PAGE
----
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Sudden Death Of Prof. Edward Olney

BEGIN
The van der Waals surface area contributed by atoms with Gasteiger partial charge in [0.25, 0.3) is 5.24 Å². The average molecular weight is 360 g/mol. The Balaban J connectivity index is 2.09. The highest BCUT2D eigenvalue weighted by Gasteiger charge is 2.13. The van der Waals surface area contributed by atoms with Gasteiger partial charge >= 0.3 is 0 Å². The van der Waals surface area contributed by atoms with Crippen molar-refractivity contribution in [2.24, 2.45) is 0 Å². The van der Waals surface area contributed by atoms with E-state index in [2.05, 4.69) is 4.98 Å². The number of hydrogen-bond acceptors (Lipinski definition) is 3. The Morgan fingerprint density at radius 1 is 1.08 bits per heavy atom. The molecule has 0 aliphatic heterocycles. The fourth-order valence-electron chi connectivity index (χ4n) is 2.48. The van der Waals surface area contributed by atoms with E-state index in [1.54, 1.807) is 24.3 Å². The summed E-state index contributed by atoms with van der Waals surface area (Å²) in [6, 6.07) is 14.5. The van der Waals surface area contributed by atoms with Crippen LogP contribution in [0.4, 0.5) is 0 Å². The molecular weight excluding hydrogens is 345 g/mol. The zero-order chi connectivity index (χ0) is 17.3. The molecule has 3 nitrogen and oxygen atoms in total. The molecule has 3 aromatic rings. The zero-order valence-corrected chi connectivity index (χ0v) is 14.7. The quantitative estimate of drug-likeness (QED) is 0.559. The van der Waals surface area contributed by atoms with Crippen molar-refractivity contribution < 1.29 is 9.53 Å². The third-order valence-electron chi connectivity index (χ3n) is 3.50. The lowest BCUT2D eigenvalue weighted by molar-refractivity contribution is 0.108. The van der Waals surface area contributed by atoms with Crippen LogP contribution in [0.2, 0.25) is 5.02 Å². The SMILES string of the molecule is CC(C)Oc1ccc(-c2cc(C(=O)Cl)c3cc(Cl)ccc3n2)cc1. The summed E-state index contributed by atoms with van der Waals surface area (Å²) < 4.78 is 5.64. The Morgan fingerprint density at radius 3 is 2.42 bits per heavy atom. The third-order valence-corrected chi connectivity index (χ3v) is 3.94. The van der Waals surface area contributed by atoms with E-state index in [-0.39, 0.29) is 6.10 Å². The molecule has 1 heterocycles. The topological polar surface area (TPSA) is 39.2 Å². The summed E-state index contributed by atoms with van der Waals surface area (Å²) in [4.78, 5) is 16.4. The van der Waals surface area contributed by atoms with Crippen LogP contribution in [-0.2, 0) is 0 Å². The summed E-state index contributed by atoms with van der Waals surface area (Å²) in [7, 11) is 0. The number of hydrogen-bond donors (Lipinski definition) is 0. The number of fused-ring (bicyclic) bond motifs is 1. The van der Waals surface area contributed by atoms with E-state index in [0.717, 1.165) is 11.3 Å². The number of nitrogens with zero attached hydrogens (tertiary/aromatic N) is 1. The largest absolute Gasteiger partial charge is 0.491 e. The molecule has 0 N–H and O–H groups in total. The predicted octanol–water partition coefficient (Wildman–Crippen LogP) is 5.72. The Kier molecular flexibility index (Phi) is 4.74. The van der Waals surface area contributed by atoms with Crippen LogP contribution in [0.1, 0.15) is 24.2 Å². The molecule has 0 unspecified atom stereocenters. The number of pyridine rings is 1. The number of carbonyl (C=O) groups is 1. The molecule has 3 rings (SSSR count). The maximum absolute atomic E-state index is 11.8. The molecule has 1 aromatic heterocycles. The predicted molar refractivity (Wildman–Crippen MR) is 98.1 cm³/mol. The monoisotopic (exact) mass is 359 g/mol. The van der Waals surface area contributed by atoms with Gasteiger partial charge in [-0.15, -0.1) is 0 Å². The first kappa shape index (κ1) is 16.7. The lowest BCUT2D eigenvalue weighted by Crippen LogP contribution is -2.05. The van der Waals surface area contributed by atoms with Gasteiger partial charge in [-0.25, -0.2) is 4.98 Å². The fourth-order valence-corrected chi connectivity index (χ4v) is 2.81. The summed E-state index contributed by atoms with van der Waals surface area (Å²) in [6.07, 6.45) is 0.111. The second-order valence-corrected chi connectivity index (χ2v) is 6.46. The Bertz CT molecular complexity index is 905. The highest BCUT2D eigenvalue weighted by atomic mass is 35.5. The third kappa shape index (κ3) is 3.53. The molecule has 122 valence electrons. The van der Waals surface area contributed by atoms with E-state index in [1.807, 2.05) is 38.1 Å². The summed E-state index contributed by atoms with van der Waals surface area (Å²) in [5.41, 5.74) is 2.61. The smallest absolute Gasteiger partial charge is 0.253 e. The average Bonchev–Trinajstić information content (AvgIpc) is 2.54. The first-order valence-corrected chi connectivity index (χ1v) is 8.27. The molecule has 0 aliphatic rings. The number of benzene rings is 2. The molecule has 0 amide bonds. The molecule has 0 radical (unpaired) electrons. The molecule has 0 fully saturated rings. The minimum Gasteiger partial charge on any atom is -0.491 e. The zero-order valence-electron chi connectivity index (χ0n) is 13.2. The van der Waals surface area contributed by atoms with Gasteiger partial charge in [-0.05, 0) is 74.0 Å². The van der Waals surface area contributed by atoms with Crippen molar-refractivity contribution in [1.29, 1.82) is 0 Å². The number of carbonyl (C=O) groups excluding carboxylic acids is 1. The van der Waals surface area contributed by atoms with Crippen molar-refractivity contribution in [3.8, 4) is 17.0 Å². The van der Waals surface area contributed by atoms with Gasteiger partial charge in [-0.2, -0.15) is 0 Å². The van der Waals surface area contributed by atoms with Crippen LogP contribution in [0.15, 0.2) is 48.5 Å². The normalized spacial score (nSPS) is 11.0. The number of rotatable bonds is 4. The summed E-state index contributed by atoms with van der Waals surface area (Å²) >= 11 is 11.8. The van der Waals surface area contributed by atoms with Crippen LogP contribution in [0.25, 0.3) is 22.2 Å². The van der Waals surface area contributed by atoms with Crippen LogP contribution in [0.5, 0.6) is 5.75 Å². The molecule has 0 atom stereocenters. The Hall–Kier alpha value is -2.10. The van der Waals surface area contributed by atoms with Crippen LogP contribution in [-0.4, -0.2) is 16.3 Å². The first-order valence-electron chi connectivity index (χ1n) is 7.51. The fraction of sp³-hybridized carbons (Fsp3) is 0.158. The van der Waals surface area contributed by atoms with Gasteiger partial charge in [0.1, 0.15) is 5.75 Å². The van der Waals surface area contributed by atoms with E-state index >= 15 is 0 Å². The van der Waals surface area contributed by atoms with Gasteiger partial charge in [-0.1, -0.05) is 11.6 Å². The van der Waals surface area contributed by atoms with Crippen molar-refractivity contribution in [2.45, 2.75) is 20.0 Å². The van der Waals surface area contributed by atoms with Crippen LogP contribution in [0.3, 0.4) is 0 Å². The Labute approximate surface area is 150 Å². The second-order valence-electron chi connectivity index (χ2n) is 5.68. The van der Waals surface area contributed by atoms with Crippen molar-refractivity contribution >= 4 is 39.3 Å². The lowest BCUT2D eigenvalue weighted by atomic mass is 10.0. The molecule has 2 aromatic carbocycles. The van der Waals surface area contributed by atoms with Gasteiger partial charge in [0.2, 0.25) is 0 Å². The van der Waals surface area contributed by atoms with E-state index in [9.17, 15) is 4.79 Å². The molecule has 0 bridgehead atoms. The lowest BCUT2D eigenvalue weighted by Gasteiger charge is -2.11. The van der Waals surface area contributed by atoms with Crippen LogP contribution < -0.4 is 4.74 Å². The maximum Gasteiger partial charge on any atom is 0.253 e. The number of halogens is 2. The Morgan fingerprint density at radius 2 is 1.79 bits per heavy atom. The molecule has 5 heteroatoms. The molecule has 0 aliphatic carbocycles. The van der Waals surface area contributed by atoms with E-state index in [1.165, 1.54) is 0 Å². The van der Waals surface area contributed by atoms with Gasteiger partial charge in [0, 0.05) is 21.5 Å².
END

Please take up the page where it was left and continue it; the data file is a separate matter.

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This community was statled, Sunday morning, by tüe announcement of the suelden death of Prof. Edward Olney, LL. D. For a year or more he has been íd poor health, most of the time being unable to attend to his dutjes in the university. For the past few months, however, he has heard his classes. Friday last he carne down town feeling unusually well, as he expressed himself to a friend. He slept in a room in the second story Of nis residence, and when his niece went to cali him, Sunday morning, she found him dead in bed. The last vork he ever did waa preparing notes for the Christian Herald, Detroit, the manuscript of which he left on his desk when retiriiig for the night. Kdward Olney, professor of mathematica in the university of Michigan, and author of a complete series of niathematioal text-books, which are in general use, was bom in .il onmu, Saratoga Co., N . Y. , July 24, 1827. His father removed to Oakland oounty, Mich., in 1833; but remained only a few months, and then permanently settled in Weston, Wood county, Ohio. llere, on a new farm, in the heavily timbered lands of the Mau mee, these worthy Christian parents and faithful children toiled and suffered together, until the massive forests were displaced by a beautif ui home. The school privileges of Mr. Olney were soanty, enjoyed in log school-houses, and only in his chüdhood years, - six weeks being all bis school life after the age of tbirteen. To secure even this amount of instruction, be hired another boy to drive the ox team on the farm, while he went daily two and a half miles to his studies, teaching at home an evening arithmetio school to obtain the means for paying his substituto. Da) 's algebra was gone through with during those six weeks The blackboarda used in his sohooling were the plow-beam and the cylinder of the fanning-mill,where the formulas and diagrama, teeming in the young mind, were written out in f uil. His teaching in district sohools commenoed at the age of mneteen, at a salary of $12.50 per month, around. While working at home, in summer, he would study mathe matics and natural soience; in winter, sit down, without a teacher to the Latin. At the age of 21 he was employed to teach the district school at Perrysburg, the county seat, with the understanding that a unión graded school was soon to be established, as was done the tollowing year. In this, the flrst union school of the región, he took, at first, the position of principal of the grammar department; when, two years later, the superinteudancy becanie vacant, he was appointed to that plaee. Ia these positions, during something over flve years, he did muoh to make this leading experiment in the graded system a success, and an inspiration to the surrounding country. Having to teach Latin, as well as the higher English branches, the greatest dilligence and application in private studies accompanied his school duties. And such became his proticiency in yaried leaning, and his eminence as an instructor, that, at the end of this period, and at the instance of college-bred brother teachers, the honorary degree of M. A. was conferred on him by Mudison university, N. Y. In the autumn of 1853 he acocpted an appointment to the professorskip of mathematics in Kalamazoo ooilege, this state. In Kalamazoo, during the next ten years, his peculiar talents and energetic work werefamong the main torces which carried the.institution forward. As a member of the faculty he was eminently prized by his associates for his high (Jhristian aims; his generous, self-saorificing spirit; his ness in government and discipline; and the inspirntion wbich, as an atmosphere, attended him. Amoug t ie studente bis class-room was a coveted place, whether in mathematica, natural science or Latín. The peculiar faculty of setting all ra a olass earuestly at work, and holding them all thus engaged through the hour, was found to be remarkable in him; henee eacb pupil went out f rom the recitations assisted and grateful. He rigidly insisted, also, that exactly the rigbt words and only these, should be used in reoiting. In mathematics, bis simplifying the oonoeptions and proceeses, and correcting or supplying the deünitions and the statements, often ülled with wonder the student who had toiled with diraness of visión anü disoouragement of spirit. It is these peculiarities, in which Prof. Olney was naturally gifted and persisten tly self-trained which give to these text-books their great favor witb those who become acquainted with them. in 1863 he was called to the professorship of mathematics in the university of Miohigan, and occupied the position up to the time of his death. " Here," says President Angelí, "he acquired a national reputntion, both as a teacher and an author of mathematical works. The secret of bis success as an instructor was in bis unusual powers of lucid and simple mathematical exposition, and of kindling in his pupila an enthusiasm for a departruent whicb, in most colleges, is not deemed by tstudents as especially attractive. His text-books consist of arithmetics and algebras for use in schools, and of treatises on algebra, geometry, trigonometry, and calculus, for the special use of students in colleges, His books are used in a larga number oi the leading schools and colleges of the country. Dunng his conneotion with the university he wielded a muoh larger educational influence than that which üows trom the discharge of his duties as professor of mathematics. His judgment was of great weight witn his colleagues in shaping the policy of the literary department of the university; while his warm interest in the right conduct of the publio schools, and bis long expenence in managing them, enabled bim to exert a large and salutary inrluence on the school system of the state." Prof. Olney, though a specialist, was not an exclusivist. Hegave bis earnest attent ion and energetio hfe to the general interest of society. Every work of true reform had him among lts unllinching advocates. In Sunday school labore he was a leader - superintending schools at home and working in state and national organizations. For a number of years he furnisbed extended weekly preparations of the unión lessons for publication in the religious papers of the state. He was an active member of gthe educational and missionary boards of his denomination, and held for two years the preBidency of the Baptist convention of Michigan. His efficiency as a presiding officer in public assemblies was kindred to tbat o! the class-room. He was, alno, not unfrequently called to give public addresses on the Sabbath and other occasions During the years 1861-63, he was proprietor and editor of the Michigan Ohris tian Herald, adding these labore to the professorship of those at Kalamazoo He also conthbuted articles to the week ly Educational Journal; the author of the articles on " Pure Mathematics" in the Educational O.vclopmdia, and various other occaaional productions. In greatful appreciation of his work Kalainazoo college oonferred apon him the degree ot LL. D. He was an Barnest advocate of the cause of temperance and during the red ribbon movement his voice was often heard imploring young mtn and old men to turn trom the error of their ways. Prof. Olney was an honored memb r of the Baptis church, and it was through his untinn efforts that the beautiful edifice on Hu ron street was erected. In his deat Ann Arbor has lost a valuable citizen the university an able instructor, anc the churoh one of its most iutiuentia members. AOTION OF XHK UNTVBBSITy SENATE. At a uieetiuíí of the university uenat 'uesday evening, the' following memolal was adopted: Professor Edward Olney, LL. D., who for more than twenty-three years haa held the aalr of mathematlcs In the academie departmentofthe Unlverslty of Michigan, dled ut ils resUlence In Ann Arbor on the slxteenth ay of Janaary, 1887, In the stxtleth year of ils age. Though hls decease was sudden at ie last, and without lramediate warnlng, the tate of hls health during the last Miree years f hls Ufe had made hlm consclousof momenarydanger; and there Is reason to belleve ïat he was conatantly looking for that great hange, for wtilch certainly no Chrlstlan ould have been better prepared. Professor Olney had already won a distlnuished reputation as a mathematlclan, and was employed as a teacher of that solence In (alamazoo College, when he was appolnted o thechalrof mathematica In this uolverslty, nd entered upon lts dulles In September, 86S. He lmmedlately took high rank raongst hls eolleagues both on account of hls rofound lnslght lnto the science whlch was lis speclalty, hls absolute command of the ubject, hls admirable system of lnstructlon, lis precisión and clearness of statement, and lis glftof ïnspirlng enthuslasm In hls classes ; nd hls preminent worth as a teacher Is stlll urther attested by the high attaluments of ie iarge number of students who have passd out from under hls instructlou to take enlabie p sltlons as teachers of mathematlcs n colleges and high schools. It is, perhaps, st.ill greater honor to hls name and to this niversity, that he has contrlbuted, during Is connection wlth it, a long series of maserly works to the literature ol mathematlcs. hese books, embraclng as they do a large art of the field of pure mathematlcs, both In ts elementary and hlgher departraents, the esult of inany years of exhaustlng ldely known and used in the lnstltutions of arlous grades lor whlch they were designed, onstltute a monument to the memory and ame of our departed colleague which time i mu it oblitérate. In the advancement of the Unlversity In s educatlonal work, and especially that of ie academie department, no one of our umber has ever taken a llveller interest or lade more earnest endeavor. He has hearty co-operated in every measure of progress, as been frultful of ideas and suggestlons ; nd to hlm we are indebted for much that ie aluable in the most characterlstlc of all our nnovattons on old methods- our system of eotives and credits. But he was not less ctlve in the promotion of the work ol education outslde of the University. and in the ate, and his person was familiar to the members of our state teachers' assoclatkm, n whioh for somany years he took an aove and efficiënt part. His aotlvity, howiver, was by no means conflned to the interest of eduoation. Scarcely any clergyman of he denomlnatlon to which he was attached evoted more time and zealous labor to the cause of religión and morality than Professor Iney ; and, not contenting himself wlth the acriüce of time and toil, he contrlbuted argely, too, even profueely, of his limited nancial means to the cause he so much oved. Kindred to this, also, was his inefallgableaotivity in creatlug and promotng organlzatlons of every kind for amellortinc social evlls and for advancing social reorms; and his efforw in behalf of religión nd moráis, were directed not lesa to the Tniverslty than the communlty al large. In hls relations to hl colleaftue Professor Iney was always genial and courteous, syraatheticand helpful ; and all with whom he asso long fassoclated will sadly miss hl ise and ralthfnl counsel, and hls hearty lendship and support. All the actlvitles of his remarkable Ufe, he work which he achieved as an educator, nd that, scarcely less frulthful, whlch he ocomplished as a Christian phllantroplst, ere the outcomeof an earnest spirit devoted o truth and knowledge and duty. His conictions were strong, and with nlm convicoa was actlon. Wnatever he believed to be rue or right he fearlessly expressed and ïaintaiued, and he led on In any canse hlch he espoused, from his sense of duty vlthout regard to popularity or to the numer of adherents. He was a good man, and brave Christian soldier, and has left to us nd to all men a shining exampie. The following resolutions were also dopted : Resolved, That weeonvey to the wlfe and to he surviving kindred of our lamented ooleague, the assurance of our profound regret br hls loss, and our heartfelt sympathy in ïeir heavy afflictlon. Resolved, That the seuate attend in a body ie funeral of the deceased. Retolved, That the foregoing memorial and esolutions be furnlshed to the press for pubcatlon. Resolved, That the regular exerclse of the niversity be suspended on the day of the üneral. Resolutions were also passed by the fcndents' Christian association and the Japtist church society. At2o'clockyesterday afternoon the remains of Prof Olney were removed from lis late residence to the main univerity building, where they lay in state in he lower corridor until 3 p. m. The 'uneral services took place soon after bis hour in univeraity hall, Pres. Angelí, íev. Dr. Haskell, and Prot. Putnam of ;he state normal school, and Prof. Brooks f Kalamazoo, officiating. The following gentlemen aoted as PAIíIí BEABBRS: Honarary- Rev. L. H. Trowbridge, D. A. Waterman, Bsq. and Schuyler Grant, Esq.,of Detroit; Rev. Dr. Brooks, of Kalamazoo; rof. H. 8. Frloze, Prof. A. B. Palmer and rof. W. W. Beman, of the University ; and A. W. Britten, Esq., Ann Arbor. Active- 3. E. Hodge '88, R. W. Moore "87, A. H. Hopkins '89, A. E. Jennings '89, ö. W. Lacea '85, P. E. Derr '89. The remains of the late professor were escorted to the grave by a large number f his friends and aoquaintances.